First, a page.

How does a congregation demonstrate its worthiness for major gifts?
Zehno sat down with Marilyn Blanchette—whose consulting firm L’Etoile Development Services teaches religious organizations how to engage donors and volunteers in more meaningful ways—to discuss how she mobilizes dioceses across the nation to change the way they approach philanthropy. Zehno partners with Marilyn on projects that help religious organizations bring their strategic plans and brands to life.
From deploying communications tools per audience to creating an advisory board aimed at top prospects, find out how you can adapt Marilyn’s best practices to your development operations.
Start with a strategic plan
Give your stakeholders a place at the table to help plan your organization’s future. You’ll gain major cred with your donors when you involve key players in the planning process.
But why haven’t religious organizations embraced strategic planning already?
Your leaders may lack prior experience in planning. Their primary focus is on pastoral responsibilities and guiding followers, not on running the organization like a nonprofit. Plus some leaders may dismiss strategic planning as a secular business model that doesn’t seem authentic to their congregations.
“The baby boomers were the first generation to start asking questions: What’s the mission? What’s the vision? Who’s driving it? Where’s your plan?” Marilyn says. “The church was not equipped to answer questions like that because it didn’t think it had to — and that people should just give out of a sense of duty.”
But that’s not the case anymore. As other nonprofits become more sophisticated, organized and vocal about their causes, your leadership can’t remain idle to strategic planning anymore.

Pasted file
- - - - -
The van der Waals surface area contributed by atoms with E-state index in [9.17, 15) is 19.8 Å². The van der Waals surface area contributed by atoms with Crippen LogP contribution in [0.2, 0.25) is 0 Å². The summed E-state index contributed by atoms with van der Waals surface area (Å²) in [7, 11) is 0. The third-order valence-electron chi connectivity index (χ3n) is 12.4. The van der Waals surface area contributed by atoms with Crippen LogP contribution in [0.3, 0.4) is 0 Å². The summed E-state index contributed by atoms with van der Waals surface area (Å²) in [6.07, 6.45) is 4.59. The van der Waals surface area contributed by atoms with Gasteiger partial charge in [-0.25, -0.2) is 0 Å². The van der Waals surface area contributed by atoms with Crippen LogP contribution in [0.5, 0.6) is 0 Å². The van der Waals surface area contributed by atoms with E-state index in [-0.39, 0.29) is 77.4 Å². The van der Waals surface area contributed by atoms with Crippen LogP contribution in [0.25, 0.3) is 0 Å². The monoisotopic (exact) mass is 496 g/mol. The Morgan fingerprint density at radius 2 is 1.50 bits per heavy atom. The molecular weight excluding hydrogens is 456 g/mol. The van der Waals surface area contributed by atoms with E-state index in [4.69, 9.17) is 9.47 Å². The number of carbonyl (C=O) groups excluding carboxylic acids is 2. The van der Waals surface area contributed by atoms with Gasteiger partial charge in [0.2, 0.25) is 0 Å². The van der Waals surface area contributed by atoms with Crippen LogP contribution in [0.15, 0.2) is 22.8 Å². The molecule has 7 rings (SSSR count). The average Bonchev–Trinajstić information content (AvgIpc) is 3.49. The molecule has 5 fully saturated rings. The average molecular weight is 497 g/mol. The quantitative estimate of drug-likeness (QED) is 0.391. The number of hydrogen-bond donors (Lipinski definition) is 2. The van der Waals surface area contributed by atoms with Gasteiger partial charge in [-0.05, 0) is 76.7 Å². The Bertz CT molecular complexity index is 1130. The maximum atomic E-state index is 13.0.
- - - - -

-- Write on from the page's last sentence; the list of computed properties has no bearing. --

Strategic planning and communications provide a strong platform to reinforce the idea of your organization as a vibrant resource for the community. They also create a platform for engaging people so they feel like real partners in a life-changing mission.
“There can be no better cultivation of donors than engaging as many of your stakeholders as possible in your strategic planning process,” Marilyn continues. “Donors feel like they are on the inside working side-by-side with religious leadership and have a place to express their hopes and dreams for the future. That is the greatest way to excite donors, engage them in a meaningful way and inspire generosity.”
Build an infrastructure
When you have thousands of supporters in your religious community, your leadership can’t possibly know everyone personally.
So create systems around your leaders to foster relationship building. Consider creating a separate 501c3 that supports your organization and provides a structure to appoint lay leadership. Many Catholic dioceses across the country have taken that step and have established their own Catholic foundations.
“Foundations create a place for those with great capacity to give, serve and lead on behalf of their church, congregation or religious order,” Marilyn says. “Creating a foundation and a board structure with those individuals who have the ability to make great gifts provides an immediate place for these people to serve. Your board will begin to behave like a close advisory group to religious leadership that helps figure out how the foundation can be structured.”